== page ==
Minna is an intelligent, curious, and over-educated lady's companion. When she seeks medical assistance for a lowly young kitchen maid in her mistress' house without permission, she is let go. While she found the job stifling and demeaning, it gave her a modicum of independence outside of marriage. But with her dismissal, she finds herself unemployed, unmarried, and completely destitute, giving her no option but to impose on her married sister. Having just had her sixth baby, her older sister, Martha, is married to Sigmund Freud, a professor and neurologist who works with troubled patients. They accept Minna into their modest home and she settles in to help Martha with the difficult and mundane business of raising children.
It has been many years since Martha cared to listen to her husband's theories about the mind or to pay him much attention, focused more on running the household and the blissful oblivion of opium. Minna, on the other hand, is captivated by the chance to exercise her brain after many years of only exchanging letters with the brilliant Dr. Freud. She is fascinated by his emerging theories, including those that the establishment finds perverse or unspeakable. She is not put off by his assertion that all problems stem from unacknowledged psychosexual aberations, in fact she is enthralled by the idea, even if she doesn't agree in its entirety. Her attraction to his brain and the challenges he presents quickly becomes an attraction to him, a dangerous proposition given her knowledge of the unhappy inner workings of his life and marriage to her sister. For Freud, it is appealing to have his sister-in-law worshipping him and stimulating his mind. He introduces her to medicinal cocaine and slowly seduces her, first intellectually (although never as his equal) and then physically, without any remorse for his infidelity or for the potential damage to her relationship with her sister.
Minna tries to fight her obsessive love for her sister's husband, struggling with a terrible guilt for the way in which she is betraying Martha, but unable to escape Freud's magnetic pull. She has few life options available to her as a gentlewoman of little means in fin de siècle Vienna and at 29, she is getting to an age where marriage will no longer be an option even should she desire it. So it is no surprise that she finds it exhilarating, intoxicating even, to be appreciated for her agile intelligence. She can only do so much to resist Freud's advances despite the heartache it promises and the potential it carries to destroy so many people about whom she cares deeply.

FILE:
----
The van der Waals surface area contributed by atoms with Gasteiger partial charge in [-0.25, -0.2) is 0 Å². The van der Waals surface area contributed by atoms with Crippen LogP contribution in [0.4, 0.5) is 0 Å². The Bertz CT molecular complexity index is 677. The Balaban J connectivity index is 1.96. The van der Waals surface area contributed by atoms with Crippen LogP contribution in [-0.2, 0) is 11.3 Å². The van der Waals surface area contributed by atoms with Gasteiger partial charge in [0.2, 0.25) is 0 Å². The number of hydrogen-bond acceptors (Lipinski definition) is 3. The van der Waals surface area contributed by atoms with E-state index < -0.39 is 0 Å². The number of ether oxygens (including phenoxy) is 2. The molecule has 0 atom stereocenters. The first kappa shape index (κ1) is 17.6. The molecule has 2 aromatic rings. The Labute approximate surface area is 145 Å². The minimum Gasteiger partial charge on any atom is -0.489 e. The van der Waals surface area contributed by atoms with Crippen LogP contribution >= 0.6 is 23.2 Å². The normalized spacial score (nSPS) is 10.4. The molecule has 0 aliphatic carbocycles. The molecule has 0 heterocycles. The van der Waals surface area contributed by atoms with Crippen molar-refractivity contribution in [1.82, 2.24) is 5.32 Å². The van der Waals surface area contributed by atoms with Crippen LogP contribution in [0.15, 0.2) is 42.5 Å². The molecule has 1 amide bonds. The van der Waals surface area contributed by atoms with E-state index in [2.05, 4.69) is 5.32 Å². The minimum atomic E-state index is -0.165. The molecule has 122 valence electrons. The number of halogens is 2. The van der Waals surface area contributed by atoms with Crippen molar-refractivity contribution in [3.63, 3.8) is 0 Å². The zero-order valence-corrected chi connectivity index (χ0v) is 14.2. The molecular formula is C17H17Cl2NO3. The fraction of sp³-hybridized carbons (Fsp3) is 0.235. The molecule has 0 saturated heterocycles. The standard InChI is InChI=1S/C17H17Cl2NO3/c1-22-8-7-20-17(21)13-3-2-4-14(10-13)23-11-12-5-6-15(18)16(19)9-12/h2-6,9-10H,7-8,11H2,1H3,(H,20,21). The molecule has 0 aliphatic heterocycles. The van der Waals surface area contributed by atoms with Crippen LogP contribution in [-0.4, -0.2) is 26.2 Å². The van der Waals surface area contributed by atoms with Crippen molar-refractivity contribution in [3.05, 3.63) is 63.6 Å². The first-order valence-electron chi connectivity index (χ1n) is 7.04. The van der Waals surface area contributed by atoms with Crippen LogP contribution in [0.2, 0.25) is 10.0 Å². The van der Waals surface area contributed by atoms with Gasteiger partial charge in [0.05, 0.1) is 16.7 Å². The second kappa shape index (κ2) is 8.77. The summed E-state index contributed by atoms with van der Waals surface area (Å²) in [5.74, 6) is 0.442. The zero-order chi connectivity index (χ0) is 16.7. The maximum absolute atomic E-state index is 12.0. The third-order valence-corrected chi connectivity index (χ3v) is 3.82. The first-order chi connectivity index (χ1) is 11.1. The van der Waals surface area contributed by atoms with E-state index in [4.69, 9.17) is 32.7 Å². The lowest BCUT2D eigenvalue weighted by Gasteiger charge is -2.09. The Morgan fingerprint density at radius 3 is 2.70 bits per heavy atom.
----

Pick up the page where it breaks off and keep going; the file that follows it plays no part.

Mack and Kaufman have drawn Minna as a caring and thoughtful character, trapped by her own circumstances and the limited times in which she lives. She agonizes over her growing feelings for Freud and determines to do the right thing for her sister and the children; yet she is unable to escape the pull of her heart or the flattering attentions of her brother-in-law. Freud as a character is far less appealing than Minna. He is self-absorbed and rigid, certain that a relationship with Minna is not wrong since he and Martha are living a life of celibacy and sex, is, of course, necessary for a fully functioning life. He twists his own theories and beliefs to excuse and approve of what he wants, dragging Minna with him. He is sometimes dismissive and hostile to her, choosing to ignore her deeper feelings towards him, and in the end treating her as if she doesn't deserve even the common courtesy of cancelling their assignations when he has something more important to do. Martha Freud is not a terribly interesting character, constructing her life as suits her, often using her sister as an unpaid nanny or servant, alternately languishing in bed or acting as a martinet. She rarely makes an effort (to be kind, amenable, or grateful, to be anything really) and as a result, it is hard to understand Minna's loyalty to Martha.
Based on probable historical truth, Mack and Kaufman have done a wonderful job capturing Vienna of the time and the professional difficulties Freud faced with his controversial and "lewd" theories that ran so counter to the establishment's ideas. They've portrayed the often stultifying life choices available to smart women through Minna's dismal experiences, showing that even her affair with Freud was not a freedom but another shackle. The lonely life and feeling of imposing on family that faced spinsters of the time was incredibly well done. Because the novel is narrated from Minna's perspective, her character is complete and realistic. Freud, on the other hand, remains a rather unpleasant enigma and there will be more than one occasion where the reader wonders how and why Minna fell in love with him and remained so for so long. Mack and Kaufman have taken into consideration the scant historical evidence, from Carl Jung's early and unsubstantiated assertion that the affair happened to a recently discovered hotel guest book entry that appears to confirm Jung's statement and have drawn a fictionalized story that carries the seeds of an explosive scandal. But, as is evident from the historical information, that scandal never leaked out, if in fact it happened, and so the novel, remaining true to what we do in fact know, was left with an anticlimactic feel over all. A slow novel of secrets, guilt, and repressed emotion, it winds down to a quiet and unassuming end, in many ways mirroring much of Minna Bernays' life. Fans of historical fiction and those interested in the man behind the lionized Freud we read about in psychology classes will find this an interesting and worthwhile read.
website or find them on Facebook. Follow the rest of the blog tour or look at the amazon reviews for others' thoughts and opinions on the book.
Thanks to Trish from TLC Book Tours and the publisher for sending me a copy of this book to review.